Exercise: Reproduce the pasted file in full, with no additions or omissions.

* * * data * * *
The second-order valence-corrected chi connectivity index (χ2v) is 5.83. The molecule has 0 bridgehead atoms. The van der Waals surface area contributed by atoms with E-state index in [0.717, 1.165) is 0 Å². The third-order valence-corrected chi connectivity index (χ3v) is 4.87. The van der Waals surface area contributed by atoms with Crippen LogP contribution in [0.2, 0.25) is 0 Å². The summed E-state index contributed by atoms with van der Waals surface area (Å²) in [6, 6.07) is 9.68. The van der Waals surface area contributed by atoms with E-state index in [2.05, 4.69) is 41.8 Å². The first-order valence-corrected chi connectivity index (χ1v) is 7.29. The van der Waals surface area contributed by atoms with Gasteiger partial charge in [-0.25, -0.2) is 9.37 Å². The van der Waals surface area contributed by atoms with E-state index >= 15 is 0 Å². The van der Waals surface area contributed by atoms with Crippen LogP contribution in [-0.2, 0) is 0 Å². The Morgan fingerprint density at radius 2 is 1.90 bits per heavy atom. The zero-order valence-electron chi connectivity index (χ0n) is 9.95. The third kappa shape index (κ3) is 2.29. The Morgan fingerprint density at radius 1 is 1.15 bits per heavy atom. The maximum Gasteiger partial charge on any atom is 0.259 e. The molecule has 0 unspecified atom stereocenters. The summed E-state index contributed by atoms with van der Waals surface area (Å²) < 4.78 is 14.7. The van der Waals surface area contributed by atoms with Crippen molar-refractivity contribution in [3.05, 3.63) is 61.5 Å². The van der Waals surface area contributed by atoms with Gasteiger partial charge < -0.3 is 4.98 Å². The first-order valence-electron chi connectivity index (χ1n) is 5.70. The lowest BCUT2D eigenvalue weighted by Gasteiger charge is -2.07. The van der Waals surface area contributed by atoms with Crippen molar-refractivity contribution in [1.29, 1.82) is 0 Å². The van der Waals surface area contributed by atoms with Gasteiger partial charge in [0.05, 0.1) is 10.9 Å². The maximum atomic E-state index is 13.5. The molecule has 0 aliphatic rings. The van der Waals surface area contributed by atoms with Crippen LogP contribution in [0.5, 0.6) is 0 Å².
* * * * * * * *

The second-order valence-corrected chi connectivity index (χ2v) is 5.83. The molecule has 0 bridgehead atoms. The van der Waals surface area contributed by atoms with E-state index in [0.717, 1.165) is 0 Å². The third-order valence-corrected chi connectivity index (χ3v) is 4.87. The van der Waals surface area contributed by atoms with Crippen LogP contribution in [0.2, 0.25) is 0 Å². The summed E-state index contributed by atoms with van der Waals surface area (Å²) in [6, 6.07) is 9.68. The van der Waals surface area contributed by atoms with E-state index in [2.05, 4.69) is 41.8 Å². The first-order valence-corrected chi connectivity index (χ1v) is 7.29. The van der Waals surface area contributed by atoms with Gasteiger partial charge in [-0.25, -0.2) is 9.37 Å². The van der Waals surface area contributed by atoms with E-state index >= 15 is 0 Å². The van der Waals surface area contributed by atoms with Crippen LogP contribution in [-0.2, 0) is 0 Å². The Morgan fingerprint density at radius 2 is 1.90 bits per heavy atom. The zero-order valence-electron chi connectivity index (χ0n) is 9.95. The third kappa shape index (κ3) is 2.29. The Morgan fingerprint density at radius 1 is 1.15 bits per heavy atom. The maximum Gasteiger partial charge on any atom is 0.259 e. The molecule has 0 unspecified atom stereocenters. The summed E-state index contributed by atoms with van der Waals surface area (Å²) < 4.78 is 14.7. The van der Waals surface area contributed by atoms with Crippen molar-refractivity contribution in [3.05, 3.63) is 61.5 Å². The van der Waals surface area contributed by atoms with Gasteiger partial charge < -0.3 is 4.98 Å². The first-order valence-electron chi connectivity index (χ1n) is 5.70. The lowest BCUT2D eigenvalue weighted by Gasteiger charge is -2.07. The van der Waals surface area contributed by atoms with Crippen molar-refractivity contribution in [1.29, 1.82) is 0 Å². The van der Waals surface area contributed by atoms with Gasteiger partial charge in [0.05, 0.1) is 10.9 Å². The maximum atomic E-state index is 13.5. The molecule has 0 aliphatic rings. The van der Waals surface area contributed by atoms with Crippen LogP contribution in [0.5, 0.6) is 0 Å².